I pulled up to a closed bridge this morning while working on the new script and thought I would share how I addressed the situation, because I would have liked to have known this was possible earlier in my career.
The below is nothing revelatory. It’s obvious. When you run into a closed bridge — whether there are signposts to lead you or not — you take a detour.
What happened is that I got the idea of where to send my characters next (as I often do) while running around living life. Except, this time, I neglected to write down the idea.
That rarely happens, but it did happen, this time. Always take the moment to write a note. I find that the act of getting it out onto paper or into an email increases the likelihood that I’ll remember it. But, often, especially as I get older and my head gets more crowded and less sharp — if I don’t write it down there’s a decent chance I will forget.
When something like this does happen, the best thing to do, I’ve found, is to (gently) work through it.
In the past, I would have gotten angry and/or depressed. I still did, today, to a degree. But I know it doesn’t pay to crash your car into the closed bridge. I felt the feelings and I accepted them and thought about where to go next.
Here’s what I specifically did to get to the other side of the bridge (the scene).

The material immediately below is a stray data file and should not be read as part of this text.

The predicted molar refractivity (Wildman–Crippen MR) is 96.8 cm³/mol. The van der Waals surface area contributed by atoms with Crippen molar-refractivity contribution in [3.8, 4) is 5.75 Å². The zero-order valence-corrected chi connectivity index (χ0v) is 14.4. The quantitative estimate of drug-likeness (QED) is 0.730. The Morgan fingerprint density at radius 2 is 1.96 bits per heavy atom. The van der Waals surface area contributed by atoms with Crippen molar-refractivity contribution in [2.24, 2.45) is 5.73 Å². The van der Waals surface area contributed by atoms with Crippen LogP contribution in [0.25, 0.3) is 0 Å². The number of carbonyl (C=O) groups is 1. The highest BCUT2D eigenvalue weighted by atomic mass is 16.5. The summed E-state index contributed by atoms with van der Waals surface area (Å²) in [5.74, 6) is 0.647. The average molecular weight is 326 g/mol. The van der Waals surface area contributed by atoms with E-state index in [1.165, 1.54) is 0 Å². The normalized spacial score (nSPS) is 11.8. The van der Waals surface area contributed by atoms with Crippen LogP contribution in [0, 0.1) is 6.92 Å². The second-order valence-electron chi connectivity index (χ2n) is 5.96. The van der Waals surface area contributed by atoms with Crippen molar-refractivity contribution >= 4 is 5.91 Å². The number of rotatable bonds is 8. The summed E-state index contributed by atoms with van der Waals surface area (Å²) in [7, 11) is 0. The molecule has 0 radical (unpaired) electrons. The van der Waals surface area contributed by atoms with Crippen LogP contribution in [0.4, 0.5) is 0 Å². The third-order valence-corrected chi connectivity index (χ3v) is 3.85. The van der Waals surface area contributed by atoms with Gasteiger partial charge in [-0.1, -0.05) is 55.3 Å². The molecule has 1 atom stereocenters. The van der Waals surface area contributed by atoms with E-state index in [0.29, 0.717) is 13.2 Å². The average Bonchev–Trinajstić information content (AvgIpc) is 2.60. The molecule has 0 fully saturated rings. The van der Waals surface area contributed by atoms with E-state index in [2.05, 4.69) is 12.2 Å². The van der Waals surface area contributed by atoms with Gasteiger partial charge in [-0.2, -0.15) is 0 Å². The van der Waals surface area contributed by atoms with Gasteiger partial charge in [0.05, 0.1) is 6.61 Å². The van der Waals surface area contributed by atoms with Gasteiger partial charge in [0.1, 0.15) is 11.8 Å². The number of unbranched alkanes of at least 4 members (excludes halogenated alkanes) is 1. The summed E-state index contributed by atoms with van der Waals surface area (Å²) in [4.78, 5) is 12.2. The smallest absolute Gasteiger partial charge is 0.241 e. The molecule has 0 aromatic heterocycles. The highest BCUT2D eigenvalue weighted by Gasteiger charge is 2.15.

Within the document, I just started typing, as I normally would, except instead of forcing anything or not respecting the emotional block at hand — I addressed the situation directly.
Where was I sending them next? I knew but the information has slipped from my mind. I can’t remember. Was ____ not around? Did he have something to do? Or was I sending _____ to ____. I think I was sending her to _____. Next time I will take the note, but for now this is a good enough response. I forgive myself for forgetting, and for not taking the note. It’s okay. I will eventually be led to where I am intended to be led. So shall the story, under my direction.
It worked. I don’t even know if I am right about where I was planning to go. As evidenced by the above, I obviously don’t believe it matters. I just went there. The story moves on, and I with it.
Are they other ways to address a similar situation? Yes. But few are as gentle. And when you’re sitting there alone, with the difficult and lonely job of storytelling — I’d propose that many other forms of barreling through, in a situation like this — it can be waste of energy to fight or rely on brute force.
I hope all that helps.